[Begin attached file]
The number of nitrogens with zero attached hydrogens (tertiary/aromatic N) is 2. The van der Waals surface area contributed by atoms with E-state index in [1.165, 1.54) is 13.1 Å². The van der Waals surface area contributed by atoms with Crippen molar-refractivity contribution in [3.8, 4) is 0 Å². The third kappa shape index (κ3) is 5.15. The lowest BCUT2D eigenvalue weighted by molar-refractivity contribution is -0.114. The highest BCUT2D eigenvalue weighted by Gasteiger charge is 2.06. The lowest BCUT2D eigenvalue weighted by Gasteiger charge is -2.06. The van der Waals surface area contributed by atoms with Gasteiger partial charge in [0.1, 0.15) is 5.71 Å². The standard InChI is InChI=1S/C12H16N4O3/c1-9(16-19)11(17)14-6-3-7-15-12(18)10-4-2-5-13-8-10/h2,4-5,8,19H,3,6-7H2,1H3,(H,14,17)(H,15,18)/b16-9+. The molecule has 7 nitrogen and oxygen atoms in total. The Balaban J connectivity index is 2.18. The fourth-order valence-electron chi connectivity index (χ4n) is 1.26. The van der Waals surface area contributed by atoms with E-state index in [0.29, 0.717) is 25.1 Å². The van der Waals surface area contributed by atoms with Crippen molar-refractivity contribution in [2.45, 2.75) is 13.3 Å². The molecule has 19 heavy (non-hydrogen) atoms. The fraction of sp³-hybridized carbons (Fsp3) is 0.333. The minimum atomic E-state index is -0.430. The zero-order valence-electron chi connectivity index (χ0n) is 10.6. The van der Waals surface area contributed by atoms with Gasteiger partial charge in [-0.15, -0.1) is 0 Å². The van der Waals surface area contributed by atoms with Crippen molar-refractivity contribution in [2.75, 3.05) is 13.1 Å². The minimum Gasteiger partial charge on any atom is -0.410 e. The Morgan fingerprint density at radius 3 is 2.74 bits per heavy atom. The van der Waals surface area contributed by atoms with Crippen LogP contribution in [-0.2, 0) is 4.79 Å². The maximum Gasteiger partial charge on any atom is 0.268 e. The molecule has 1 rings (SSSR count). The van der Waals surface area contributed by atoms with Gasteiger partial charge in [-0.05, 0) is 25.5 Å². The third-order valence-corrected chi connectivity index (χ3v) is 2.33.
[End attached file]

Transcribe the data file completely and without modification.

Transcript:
The number of nitrogens with zero attached hydrogens (tertiary/aromatic N) is 2. The van der Waals surface area contributed by atoms with E-state index in [1.165, 1.54) is 13.1 Å². The van der Waals surface area contributed by atoms with Crippen molar-refractivity contribution in [3.8, 4) is 0 Å². The third kappa shape index (κ3) is 5.15. The lowest BCUT2D eigenvalue weighted by molar-refractivity contribution is -0.114. The highest BCUT2D eigenvalue weighted by Gasteiger charge is 2.06. The lowest BCUT2D eigenvalue weighted by Gasteiger charge is -2.06. The van der Waals surface area contributed by atoms with Gasteiger partial charge in [0.1, 0.15) is 5.71 Å². The standard InChI is InChI=1S/C12H16N4O3/c1-9(16-19)11(17)14-6-3-7-15-12(18)10-4-2-5-13-8-10/h2,4-5,8,19H,3,6-7H2,1H3,(H,14,17)(H,15,18)/b16-9+. The molecule has 7 nitrogen and oxygen atoms in total. The Balaban J connectivity index is 2.18. The fourth-order valence-electron chi connectivity index (χ4n) is 1.26. The van der Waals surface area contributed by atoms with E-state index in [0.29, 0.717) is 25.1 Å². The van der Waals surface area contributed by atoms with Crippen molar-refractivity contribution in [2.45, 2.75) is 13.3 Å². The molecule has 19 heavy (non-hydrogen) atoms. The fraction of sp³-hybridized carbons (Fsp3) is 0.333. The minimum atomic E-state index is -0.430. The zero-order valence-electron chi connectivity index (χ0n) is 10.6. The van der Waals surface area contributed by atoms with Gasteiger partial charge in [-0.15, -0.1) is 0 Å². The van der Waals surface area contributed by atoms with Crippen molar-refractivity contribution in [2.75, 3.05) is 13.1 Å². The minimum Gasteiger partial charge on any atom is -0.410 e. The Morgan fingerprint density at radius 3 is 2.74 bits per heavy atom. The van der Waals surface area contributed by atoms with Crippen LogP contribution in [-0.2, 0) is 4.79 Å². The maximum Gasteiger partial charge on any atom is 0.268 e. The molecule has 1 rings (SSSR count). The van der Waals surface area contributed by atoms with Gasteiger partial charge in [-0.05, 0) is 25.5 Å². The third-order valence-corrected chi connectivity index (χ3v) is 2.33.